Roy Arends wrote:
> The proposed solution to solve the problem highlighted by Dan Kaminsky is
> randomizing source ports. As some have mentioned, NAT/PAT scenarios do not
> benefit from this solution.


I'm not as up on firewall/NAT stuff as I used to be, but don't most of
them nowadays try to assign the same port on the outside as the client
starts with on the inside? I do know that most firewalls nowadays have
knobs to enable "randomization" of the outgoing UDP ports, so while it
may not have the same level of effectiveness as what BIND is doing
directly, it is "better than nothing."

> A while back, Alessandro Linari (Oxford Brookes, working in our advanced
> projects team), mentioned this alternative solution:
>
> A simple, straightforward method to increase entropy in DNS message
> transaction, is to query for the same name twice (or N times for even more
> increased entropy) and require that the answers be the same. This does
> require a change to the resolver, but not to the authoritative server.


That actually depends on how the authoritative server is configured.
For example, I've written in the past about a hack we added when I was
DNS Admin at Yahoo! to limit the number of A records in a rotor to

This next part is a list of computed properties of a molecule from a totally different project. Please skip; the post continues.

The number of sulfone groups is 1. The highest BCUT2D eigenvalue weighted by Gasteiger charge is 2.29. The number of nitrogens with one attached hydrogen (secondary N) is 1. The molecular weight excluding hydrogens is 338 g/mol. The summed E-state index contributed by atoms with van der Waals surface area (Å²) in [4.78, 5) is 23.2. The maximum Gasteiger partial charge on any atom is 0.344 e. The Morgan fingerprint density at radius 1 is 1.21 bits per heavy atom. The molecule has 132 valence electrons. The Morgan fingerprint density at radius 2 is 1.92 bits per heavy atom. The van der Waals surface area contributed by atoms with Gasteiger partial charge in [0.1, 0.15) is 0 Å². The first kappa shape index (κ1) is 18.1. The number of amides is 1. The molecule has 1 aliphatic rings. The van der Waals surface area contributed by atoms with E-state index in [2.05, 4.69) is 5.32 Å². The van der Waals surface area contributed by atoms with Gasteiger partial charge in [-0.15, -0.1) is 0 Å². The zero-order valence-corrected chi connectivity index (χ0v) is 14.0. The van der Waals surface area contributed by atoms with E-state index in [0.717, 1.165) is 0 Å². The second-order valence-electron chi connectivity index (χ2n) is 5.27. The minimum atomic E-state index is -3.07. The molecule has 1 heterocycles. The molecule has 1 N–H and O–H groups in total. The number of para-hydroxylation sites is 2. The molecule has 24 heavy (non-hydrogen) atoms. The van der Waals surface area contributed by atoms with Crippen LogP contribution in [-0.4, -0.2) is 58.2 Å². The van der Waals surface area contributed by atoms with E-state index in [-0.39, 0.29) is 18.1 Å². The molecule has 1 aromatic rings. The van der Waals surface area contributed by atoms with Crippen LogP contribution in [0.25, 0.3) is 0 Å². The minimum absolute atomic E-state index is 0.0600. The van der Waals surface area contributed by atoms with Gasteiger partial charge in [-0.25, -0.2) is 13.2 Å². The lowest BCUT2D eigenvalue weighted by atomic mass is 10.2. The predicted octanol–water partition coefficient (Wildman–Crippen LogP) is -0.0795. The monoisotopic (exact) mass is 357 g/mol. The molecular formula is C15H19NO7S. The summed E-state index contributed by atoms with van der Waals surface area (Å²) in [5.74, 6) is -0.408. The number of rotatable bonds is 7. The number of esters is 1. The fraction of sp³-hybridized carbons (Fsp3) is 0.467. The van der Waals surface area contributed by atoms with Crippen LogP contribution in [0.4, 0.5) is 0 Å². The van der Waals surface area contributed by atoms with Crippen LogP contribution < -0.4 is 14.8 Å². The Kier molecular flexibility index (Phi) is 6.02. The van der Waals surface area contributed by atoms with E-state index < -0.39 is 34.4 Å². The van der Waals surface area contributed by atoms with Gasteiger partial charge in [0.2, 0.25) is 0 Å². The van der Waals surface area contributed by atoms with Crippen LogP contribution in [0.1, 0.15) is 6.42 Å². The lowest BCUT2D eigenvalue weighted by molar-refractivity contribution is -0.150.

those that would fit into a 512 byte UDP packet. So, if this proposal
was in effect at that time, you would be virtually certain to get a
different response _every_ time you query, which would trigger the
"we're being attacked" alarm.

I don't want to go down the "but that's a protocol violation" road
again on this topic, I know it is. My point in this context is that
this is being done "out in the wild," and it's probably being done a
lot more often than people realize.

Plenty of other folks have chimed in on why this multiple query idea
is probably not a good path to pursue, but I thought I'd throw one
more log on the fire.


hth,

Doug

--
to unsubscribe send a message to namedroppers-request@ops.ietf.org with
the word 'unsubscribe' in a single line as the message text body.
archive: